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With wind farm expansion proposed, Campbell County mulls planning, zoning ordinances  

Credit:  By Shannon Marvel | Farm Forum | July 23, 2018 | www.farmforum.net ~~

A proposed wind farm expansion in Campbell County has prompted local officials to consider adopting temporary planning and zoning controls.

A “large delegation” of residents voiced their concerns over the proposed 39-turbine expansion of the existing 55-turbine wind farm owned by ConEdison, according to the July 6 Campbell County Commission meeting minutes.

The residents discussed possible health issues, noise and setback distances of the towers during the commission meeting.

“ConEdison is in the process of getting landowners to sign contracts for possible wind tower development. At this time there is not a definite layout of the towers’ locations due to not having all the land contracts completed, and studies will need to be conducted on the area of the tower sites to determine viable locations,” the minutes note.

A spokeswoman for ConEdison declined to comment on the expansion, and representatives from the company were unable to attend the commission meeting.

Commission Chairman Scott Rau said the county is looking at passing a temporary zoning ordinance.

“We want to have the ability to set our own boundaries. We have to start somewhere,” he said.

Commissioners approved a $5,000 contract with the Northeast Council of Governments during the July 6 meeting to prepare zoning and ordinance regulations that have yet to be implemented.

“The zoning ordinance isn’t just wind-oriented. Say a turkey farm comes in or something else. We want to have zoning ordinances in place so they can’t just put it wherever they want to. We have no regulations at all,” Rau said.

State Rep. Spencer Gosch, R-Glenham, was at the meeting to explain the options the county has.

“An important thing to take away from it, the commissioners weren’t for the wind farm or against it. They were trying to get the feel for what the community wanted and what the public thought. There was a substantial amount of residents from Campbell County who were there because they were concerned about what little information they had about what was going on” Gosch said.

“They were concerned with whether cooperation was being done with the residents. Some were there because they were concerned with the setbacks. That’s where I got involved. I helped provide them information on certain statutes. They have the authority and the right to propose a temporary zoning ordinance. They have to make a good faith effort to replace it with a permanent zoning ordinance.”

A temporary zoning ordinance would allow the commission to set zoning control for a year. It could be renewed for a second year.

There are some state regulations for counties that don’t have their own controls in place, though counties can set additional requirements.

Small wind farm setbacks are 1.1 times the height of the tower from any surrounding property lines. A small wind farm is defined as a system with one or more wind turbines that are less than 75 feet tall, according to state law.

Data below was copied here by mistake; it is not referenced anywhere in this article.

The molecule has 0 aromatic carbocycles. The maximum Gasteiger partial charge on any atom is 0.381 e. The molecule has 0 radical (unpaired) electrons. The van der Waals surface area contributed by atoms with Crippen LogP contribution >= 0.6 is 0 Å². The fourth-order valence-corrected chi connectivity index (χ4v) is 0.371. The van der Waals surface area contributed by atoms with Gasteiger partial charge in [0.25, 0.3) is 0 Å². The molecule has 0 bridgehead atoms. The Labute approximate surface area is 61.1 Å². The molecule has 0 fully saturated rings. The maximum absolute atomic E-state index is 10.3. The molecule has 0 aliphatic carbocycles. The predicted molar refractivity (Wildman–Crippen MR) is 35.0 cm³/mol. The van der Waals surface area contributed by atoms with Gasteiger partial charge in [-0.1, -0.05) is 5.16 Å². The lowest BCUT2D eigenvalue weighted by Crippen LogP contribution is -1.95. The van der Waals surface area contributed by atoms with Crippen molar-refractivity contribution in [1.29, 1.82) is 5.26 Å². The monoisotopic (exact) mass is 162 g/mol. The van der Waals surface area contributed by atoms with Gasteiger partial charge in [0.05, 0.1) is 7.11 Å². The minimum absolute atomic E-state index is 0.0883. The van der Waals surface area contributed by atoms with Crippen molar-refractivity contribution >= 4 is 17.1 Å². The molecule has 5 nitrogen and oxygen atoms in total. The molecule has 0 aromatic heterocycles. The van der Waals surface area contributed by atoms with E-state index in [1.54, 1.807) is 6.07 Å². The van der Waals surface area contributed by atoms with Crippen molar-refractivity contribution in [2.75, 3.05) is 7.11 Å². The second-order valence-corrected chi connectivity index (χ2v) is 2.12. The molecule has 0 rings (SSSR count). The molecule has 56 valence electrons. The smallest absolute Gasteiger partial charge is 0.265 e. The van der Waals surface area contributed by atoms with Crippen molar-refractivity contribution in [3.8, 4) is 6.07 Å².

For large wind farms, state law requires a setback of at least 500 feet or 1.1 times the height of the tower from any surrounding property line, whichever distance is greater. A large wind farm is defined as any system with one or more turbines exceeding a height of 75 feet.

In both instances, the setback can be less if the wind tower owner has an agreement with the adjacent landowner.

Rau said the commission would welcome public input at a hearing set for 9 a.m. on July 26 at the Campbell County Courthouse in Mound City.

Spink County is also working on updating its zoning ordinances, specifically for wind towers.

Commission Chairman Dave Albrecht said commissioners feel that wind energy companies might be more inclined to build a wind farm in a county that has zoning ordinances.

“We don’t have one currently. We’re thinking that if a company is interested in Spink County, they’d be more interested if we had a policy dealing with ordinances … We looked at several other counties and we’re kind of picking and choosing what we like best,” he said.

According to Spink County Planning and Zoning Director Jamie Wagner-Lutter, the idea to craft wind farm ordinances was not sparked by proposed development in the county.

“At this time, we haven’t heard anything about any possible projects coming to the county,” Wagner-Lutter said.

Source:  By Shannon Marvel | Farm Forum | July 23, 2018 | www.farmforum.net

This article is the work of the source indicated. Any opinions expressed in it are not necessarily those of National Wind Watch.

The copyright of this article resides with the author or publisher indicated. As part of its noncommercial effort to present the environmental, social, scientific, and economic issues of large-scale wind power development to a global audience seeking such information, National Wind Watch endeavors to observe “fair use” as provided for in section 107 of U.S. Copyright Law and similar “fair dealing” provisions of the copyright laws of other nations. Send requests to excerpt, general inquiries, and comments via e-mail.

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